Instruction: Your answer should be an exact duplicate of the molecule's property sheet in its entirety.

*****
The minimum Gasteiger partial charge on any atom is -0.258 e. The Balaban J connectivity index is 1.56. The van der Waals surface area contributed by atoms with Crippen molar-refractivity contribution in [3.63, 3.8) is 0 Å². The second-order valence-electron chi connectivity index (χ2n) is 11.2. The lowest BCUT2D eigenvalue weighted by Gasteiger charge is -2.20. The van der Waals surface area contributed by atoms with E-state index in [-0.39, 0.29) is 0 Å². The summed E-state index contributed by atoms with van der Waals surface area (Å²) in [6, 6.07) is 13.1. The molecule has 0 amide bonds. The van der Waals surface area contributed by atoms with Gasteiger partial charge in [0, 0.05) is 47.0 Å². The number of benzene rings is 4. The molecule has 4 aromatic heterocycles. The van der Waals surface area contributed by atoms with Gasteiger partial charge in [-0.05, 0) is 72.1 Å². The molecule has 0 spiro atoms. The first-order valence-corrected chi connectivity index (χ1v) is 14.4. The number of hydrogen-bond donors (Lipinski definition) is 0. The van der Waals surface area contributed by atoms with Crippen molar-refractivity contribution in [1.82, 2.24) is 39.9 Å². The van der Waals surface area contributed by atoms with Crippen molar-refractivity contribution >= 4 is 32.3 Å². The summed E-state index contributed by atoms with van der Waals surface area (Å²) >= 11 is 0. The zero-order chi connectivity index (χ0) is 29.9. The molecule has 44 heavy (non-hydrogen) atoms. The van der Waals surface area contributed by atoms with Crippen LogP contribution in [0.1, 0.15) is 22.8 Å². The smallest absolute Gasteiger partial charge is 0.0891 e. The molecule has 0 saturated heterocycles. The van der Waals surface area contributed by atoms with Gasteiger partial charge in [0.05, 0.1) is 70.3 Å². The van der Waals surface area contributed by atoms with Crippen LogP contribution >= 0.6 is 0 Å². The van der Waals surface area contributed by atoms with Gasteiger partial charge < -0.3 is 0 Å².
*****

The minimum Gasteiger partial charge on any atom is -0.258 e. The Balaban J connectivity index is 1.56. The van der Waals surface area contributed by atoms with Crippen molar-refractivity contribution in [3.63, 3.8) is 0 Å². The second-order valence-electron chi connectivity index (χ2n) is 11.2. The lowest BCUT2D eigenvalue weighted by Gasteiger charge is -2.20. The van der Waals surface area contributed by atoms with E-state index in [-0.39, 0.29) is 0 Å². The summed E-state index contributed by atoms with van der Waals surface area (Å²) in [6, 6.07) is 13.1. The molecule has 0 amide bonds. The van der Waals surface area contributed by atoms with Gasteiger partial charge in [0, 0.05) is 47.0 Å². The number of benzene rings is 4. The molecule has 4 aromatic heterocycles. The van der Waals surface area contributed by atoms with Gasteiger partial charge in [-0.05, 0) is 72.1 Å². The molecule has 0 spiro atoms. The first-order valence-corrected chi connectivity index (χ1v) is 14.4. The number of hydrogen-bond donors (Lipinski definition) is 0. The van der Waals surface area contributed by atoms with Crippen molar-refractivity contribution in [1.82, 2.24) is 39.9 Å². The van der Waals surface area contributed by atoms with Crippen molar-refractivity contribution >= 4 is 32.3 Å². The summed E-state index contributed by atoms with van der Waals surface area (Å²) >= 11 is 0. The zero-order chi connectivity index (χ0) is 29.9. The molecule has 44 heavy (non-hydrogen) atoms. The van der Waals surface area contributed by atoms with Crippen LogP contribution in [0.1, 0.15) is 22.8 Å². The smallest absolute Gasteiger partial charge is 0.0891 e. The molecule has 0 saturated heterocycles. The van der Waals surface area contributed by atoms with Gasteiger partial charge in [0.05, 0.1) is 70.3 Å². The van der Waals surface area contributed by atoms with Crippen LogP contribution >= 0.6 is 0 Å². The van der Waals surface area contributed by atoms with Gasteiger partial charge < -0.3 is 0 Å².